BLY. The latest from New York. It’s a watch you can wear on your wrist.
PASSENGER. What a crazy idea. Some pickpocket will strip it right off of you. ….Well, you must have forgot to pack something.
BLY. Whatever it is, I just buy it. Always pack fewer clothes and more money….My newspaper wanted me to take a revolver but I decided….
PASSENGER. Newspaper…You’re Nellie Bly, aren’t you?
BLY. Shh!
PASSENGER. Trying to beat the Phineas Fogg record, 80 days!
BLY. Actually I’m going to meet Jules Verne in France.
PASSENGER. Eighty days. No woman could possibly do that. No man has ever done it.
BLY. Maybe it can’t be done by a man. My great-uncle travelled around the world years ago, but it took him three years and it destroyed his health. [Berthe Morisot, 47, enters] Madame Morisot! Thank you for coming to see me! [pulls out notepad]
MORISOT. On my way back to Paris. A few new paintings to exhibit. Some nice sketches too.
BLY. I must say, Madame Morisot, I was surprised -- you already made your name in the art exhibitions, you could have played it safe, and instead you joined the renegades, the Impressionists.
MORISOT. Well, of course. Nobody’s going to tell me how to paint.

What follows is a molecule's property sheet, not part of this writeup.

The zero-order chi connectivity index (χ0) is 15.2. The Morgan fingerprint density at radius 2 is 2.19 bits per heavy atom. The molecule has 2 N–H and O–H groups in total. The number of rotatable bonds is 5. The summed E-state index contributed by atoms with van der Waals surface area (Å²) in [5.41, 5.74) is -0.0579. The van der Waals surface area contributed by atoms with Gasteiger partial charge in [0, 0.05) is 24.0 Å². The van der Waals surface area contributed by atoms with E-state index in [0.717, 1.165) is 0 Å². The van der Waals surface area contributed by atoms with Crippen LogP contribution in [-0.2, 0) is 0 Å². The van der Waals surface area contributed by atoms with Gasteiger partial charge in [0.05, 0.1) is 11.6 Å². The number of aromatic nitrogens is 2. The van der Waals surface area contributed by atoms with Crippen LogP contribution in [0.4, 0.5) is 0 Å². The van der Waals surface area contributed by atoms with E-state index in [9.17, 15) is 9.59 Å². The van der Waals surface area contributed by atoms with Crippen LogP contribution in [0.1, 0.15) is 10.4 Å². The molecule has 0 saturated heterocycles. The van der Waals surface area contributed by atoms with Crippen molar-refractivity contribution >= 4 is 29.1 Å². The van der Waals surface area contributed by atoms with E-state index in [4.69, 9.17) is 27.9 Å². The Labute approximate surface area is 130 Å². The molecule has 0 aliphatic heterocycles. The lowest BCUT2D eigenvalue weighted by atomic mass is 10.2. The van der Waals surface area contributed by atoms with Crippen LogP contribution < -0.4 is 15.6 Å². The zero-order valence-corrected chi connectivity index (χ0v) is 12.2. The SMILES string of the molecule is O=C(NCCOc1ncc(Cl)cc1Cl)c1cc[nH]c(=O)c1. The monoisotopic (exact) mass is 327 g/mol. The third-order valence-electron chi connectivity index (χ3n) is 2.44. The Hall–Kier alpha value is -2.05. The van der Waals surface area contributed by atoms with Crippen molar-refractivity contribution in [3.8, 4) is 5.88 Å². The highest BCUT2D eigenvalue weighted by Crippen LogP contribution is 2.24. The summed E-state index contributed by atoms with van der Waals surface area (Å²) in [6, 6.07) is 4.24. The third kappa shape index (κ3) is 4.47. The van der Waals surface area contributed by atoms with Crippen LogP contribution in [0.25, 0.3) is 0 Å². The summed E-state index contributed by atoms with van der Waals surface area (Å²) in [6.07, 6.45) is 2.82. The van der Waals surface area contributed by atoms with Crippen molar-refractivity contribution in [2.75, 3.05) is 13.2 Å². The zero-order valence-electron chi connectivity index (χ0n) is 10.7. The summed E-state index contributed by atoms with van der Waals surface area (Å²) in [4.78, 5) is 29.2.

BLY. Madame Morisot –
MORISOT. Berthe.
BLY. Berthe, I kept looking at your paintings, trying to see signs of Edouard Manet’s influence, and – perhaps I’m an ignoramus on art --
MORISOT. Don’t tell this to anyone, because it would ruin Manet. But it was me, steering him along when he was struggling, not the other way around. Telling him where to go with his composition, his style, doing more paintings outdoors in natural light. And I was the one who got him to join the Impressionists.
BLY. But Manet helped you too…?
MORISOT. Oh, yes, he’s extraordinary. He even painted me!
BLY. So it’s alright for you to get help from Manet, but if people know you helped him, it would ruin him?
MORISOT. I don’t care if I look weak, but it’s different for a man. The art world in Paris is a strange place, and it can be ugly sometimes, in the midst of all that beauty….
BLY. So many of your paintings are about women and girls…